Swiss tourism For Members

UPDATE: When will Switzerland relax restrictions on international travel?

Helena Bachmann in Geneva
Helena Bachmann in Geneva - [email protected]
UPDATE: When will Switzerland relax restrictions on international travel?
A tourist takes a picture of a Swiss flag on the Rhone Glacier covered with insulating foam to be protected from the sun on July 14, 2015, near Gletsch. AFP PHOTO / FABRICE COFFRINI (Photo by Fabrice COFFRINI / AFP)

Making sense of ever-changing rules about who can enter Switzerland, and when, is not easy. This is what we know — and don’t know — right now about travel regulations.


Let’s say you have family or friends abroad who want to visit you in Switzerland. Can they?

It all depends on where they are coming from.

There are no entry restrictions for people arriving from Schengen and EU countries or from the small European states like Andorra, the Vatican, Monaco and San Marino, as well as from certain third countries listed here.

These are the so-called “safe countries”, with low enough infection rates to allow non-essential travel.

All the nations and regions not on this list are considered “high-risk” and there is a travel ban in place from those areas. The ban doesn’t extend to Swiss citizens and permanent residents returning to Switzerland. 

However, these rules apply only to people who arrive directly from safe locations.

If you are coming from a high-risk country, say the United States, and transit through Germany, you are still not allowed to enter. In other words, what counts is the origin of your flight, not transit points.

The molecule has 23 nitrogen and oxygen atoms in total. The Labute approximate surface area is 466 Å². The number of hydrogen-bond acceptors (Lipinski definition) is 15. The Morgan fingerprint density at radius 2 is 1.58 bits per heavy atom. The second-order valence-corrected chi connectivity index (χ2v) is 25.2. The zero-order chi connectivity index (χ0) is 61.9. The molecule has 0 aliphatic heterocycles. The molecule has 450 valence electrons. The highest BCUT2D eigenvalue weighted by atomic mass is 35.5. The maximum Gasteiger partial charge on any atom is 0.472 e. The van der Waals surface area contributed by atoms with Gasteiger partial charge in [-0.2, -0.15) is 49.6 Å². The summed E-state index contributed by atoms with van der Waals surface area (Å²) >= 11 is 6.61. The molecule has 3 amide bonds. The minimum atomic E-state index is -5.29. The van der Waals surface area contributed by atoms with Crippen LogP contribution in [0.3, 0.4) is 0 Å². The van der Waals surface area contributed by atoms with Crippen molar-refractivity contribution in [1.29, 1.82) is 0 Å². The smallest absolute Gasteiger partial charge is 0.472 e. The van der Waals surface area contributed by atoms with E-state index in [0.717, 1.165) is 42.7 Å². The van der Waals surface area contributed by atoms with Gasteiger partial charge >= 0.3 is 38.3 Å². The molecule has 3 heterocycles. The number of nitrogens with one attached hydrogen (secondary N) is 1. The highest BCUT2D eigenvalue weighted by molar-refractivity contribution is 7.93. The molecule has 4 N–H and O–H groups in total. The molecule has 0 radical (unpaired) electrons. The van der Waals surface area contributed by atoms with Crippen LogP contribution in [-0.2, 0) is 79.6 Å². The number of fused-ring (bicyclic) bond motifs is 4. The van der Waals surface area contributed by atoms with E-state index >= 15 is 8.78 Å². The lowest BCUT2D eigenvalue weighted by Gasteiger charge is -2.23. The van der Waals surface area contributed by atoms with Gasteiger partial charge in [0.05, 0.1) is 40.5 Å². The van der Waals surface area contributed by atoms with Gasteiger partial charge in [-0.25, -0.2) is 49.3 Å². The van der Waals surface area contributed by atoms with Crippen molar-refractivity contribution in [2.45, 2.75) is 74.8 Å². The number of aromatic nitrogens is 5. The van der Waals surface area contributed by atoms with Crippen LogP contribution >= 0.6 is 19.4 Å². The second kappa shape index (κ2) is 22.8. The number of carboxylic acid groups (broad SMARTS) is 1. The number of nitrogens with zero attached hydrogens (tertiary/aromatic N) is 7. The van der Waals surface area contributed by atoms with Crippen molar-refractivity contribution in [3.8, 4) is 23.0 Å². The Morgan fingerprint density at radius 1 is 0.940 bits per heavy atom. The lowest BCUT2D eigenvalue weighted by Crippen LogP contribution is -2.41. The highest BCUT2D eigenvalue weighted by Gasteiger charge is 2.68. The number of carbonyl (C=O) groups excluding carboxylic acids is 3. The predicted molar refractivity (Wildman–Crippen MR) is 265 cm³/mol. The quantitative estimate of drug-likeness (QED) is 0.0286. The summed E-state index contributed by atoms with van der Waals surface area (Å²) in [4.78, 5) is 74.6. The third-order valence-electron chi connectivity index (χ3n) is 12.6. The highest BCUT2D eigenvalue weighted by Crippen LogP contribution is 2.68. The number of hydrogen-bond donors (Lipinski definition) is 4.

Keep in mind that what is relevant here is where you are coming from, not your nationality. For instance, Americans who live in Germany will be allowed to enter Switzerland - but those coming all the way from the US will not. 

EXPLAINED: Can people from the United States and Great Britain come to Switzerland?

Great, does that mean everyone in the Schengen zone and a few additional countries can easily enter?

Not exactly. There are still some restrictions in place, even for tourists from “safe” areas: the quarantine.


The Federal Office of Public Health (FOPH) periodically places nations with a high virus incidence on its quarantine list. In this case, even if you come from a EU / Schengen state, you will have to quarantine for 10 or seven days if that region is on FOPH’s list.

FOPH updates it roughly every two weeks, so some regions may be off the list, and others on it, depending on the time of travel.

An updated version of the list can be seen at the following link. 

UPDATE: Which countries are currently on Switzerland’s quarantine list?

Some people are exempted from the quarantine, however.

They are people travelling on business for an important reason that cannot be postponed, people travelling for an important medical reason that cannot be postponed, transit passengers who have spent less than 24 hours in a state or area with an increased risk of infection, and those who transport passengers or goods across borders, like lorry and bus drivers.

This the way things stand now. What about summer?